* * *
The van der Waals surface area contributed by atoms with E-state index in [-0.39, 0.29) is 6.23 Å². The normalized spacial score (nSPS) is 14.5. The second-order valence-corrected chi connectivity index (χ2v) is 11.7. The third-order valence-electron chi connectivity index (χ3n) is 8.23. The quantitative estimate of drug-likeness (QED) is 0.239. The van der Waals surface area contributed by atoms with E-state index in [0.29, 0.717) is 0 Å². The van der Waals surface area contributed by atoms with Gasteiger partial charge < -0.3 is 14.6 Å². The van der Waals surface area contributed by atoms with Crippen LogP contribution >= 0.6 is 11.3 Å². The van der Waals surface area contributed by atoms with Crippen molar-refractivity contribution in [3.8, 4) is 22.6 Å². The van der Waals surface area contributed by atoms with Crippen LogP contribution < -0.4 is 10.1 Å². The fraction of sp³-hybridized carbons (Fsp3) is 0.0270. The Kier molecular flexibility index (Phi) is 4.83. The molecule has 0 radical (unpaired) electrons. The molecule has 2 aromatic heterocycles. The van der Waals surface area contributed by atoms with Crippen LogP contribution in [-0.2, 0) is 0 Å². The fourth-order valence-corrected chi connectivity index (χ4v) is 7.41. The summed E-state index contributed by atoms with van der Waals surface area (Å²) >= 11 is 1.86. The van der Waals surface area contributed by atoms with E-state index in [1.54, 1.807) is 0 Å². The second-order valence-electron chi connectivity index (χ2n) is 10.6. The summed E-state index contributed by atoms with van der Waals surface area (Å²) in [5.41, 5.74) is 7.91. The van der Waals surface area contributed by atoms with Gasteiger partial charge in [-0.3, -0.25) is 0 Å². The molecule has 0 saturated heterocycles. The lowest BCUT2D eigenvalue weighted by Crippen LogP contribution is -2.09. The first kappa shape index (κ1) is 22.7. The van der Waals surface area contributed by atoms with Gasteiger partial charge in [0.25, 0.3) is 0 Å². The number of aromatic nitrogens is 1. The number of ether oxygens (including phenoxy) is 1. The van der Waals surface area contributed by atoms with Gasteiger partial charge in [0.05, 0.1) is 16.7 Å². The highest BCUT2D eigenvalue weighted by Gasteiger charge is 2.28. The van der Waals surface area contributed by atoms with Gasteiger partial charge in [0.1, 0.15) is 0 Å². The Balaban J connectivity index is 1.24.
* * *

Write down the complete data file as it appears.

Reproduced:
The van der Waals surface area contributed by atoms with E-state index in [-0.39, 0.29) is 6.23 Å². The normalized spacial score (nSPS) is 14.5. The second-order valence-corrected chi connectivity index (χ2v) is 11.7. The third-order valence-electron chi connectivity index (χ3n) is 8.23. The quantitative estimate of drug-likeness (QED) is 0.239. The van der Waals surface area contributed by atoms with E-state index in [0.29, 0.717) is 0 Å². The van der Waals surface area contributed by atoms with Gasteiger partial charge < -0.3 is 14.6 Å². The van der Waals surface area contributed by atoms with Crippen LogP contribution >= 0.6 is 11.3 Å². The van der Waals surface area contributed by atoms with Crippen molar-refractivity contribution in [3.8, 4) is 22.6 Å². The van der Waals surface area contributed by atoms with Crippen LogP contribution < -0.4 is 10.1 Å². The fraction of sp³-hybridized carbons (Fsp3) is 0.0270. The Kier molecular flexibility index (Phi) is 4.83. The molecule has 0 radical (unpaired) electrons. The molecule has 2 aromatic heterocycles. The van der Waals surface area contributed by atoms with Crippen LogP contribution in [-0.2, 0) is 0 Å². The fourth-order valence-corrected chi connectivity index (χ4v) is 7.41. The summed E-state index contributed by atoms with van der Waals surface area (Å²) >= 11 is 1.86. The van der Waals surface area contributed by atoms with E-state index in [1.54, 1.807) is 0 Å². The second-order valence-electron chi connectivity index (χ2n) is 10.6. The summed E-state index contributed by atoms with van der Waals surface area (Å²) in [5.41, 5.74) is 7.91. The van der Waals surface area contributed by atoms with Gasteiger partial charge in [-0.3, -0.25) is 0 Å². The molecule has 0 saturated heterocycles. The lowest BCUT2D eigenvalue weighted by Crippen LogP contribution is -2.09. The first kappa shape index (κ1) is 22.7. The van der Waals surface area contributed by atoms with Gasteiger partial charge in [0.25, 0.3) is 0 Å². The number of aromatic nitrogens is 1. The number of ether oxygens (including phenoxy) is 1. The van der Waals surface area contributed by atoms with Gasteiger partial charge in [0.05, 0.1) is 16.7 Å². The highest BCUT2D eigenvalue weighted by Gasteiger charge is 2.28. The van der Waals surface area contributed by atoms with Gasteiger partial charge in [0.1, 0.15) is 0 Å². The Balaban J connectivity index is 1.24.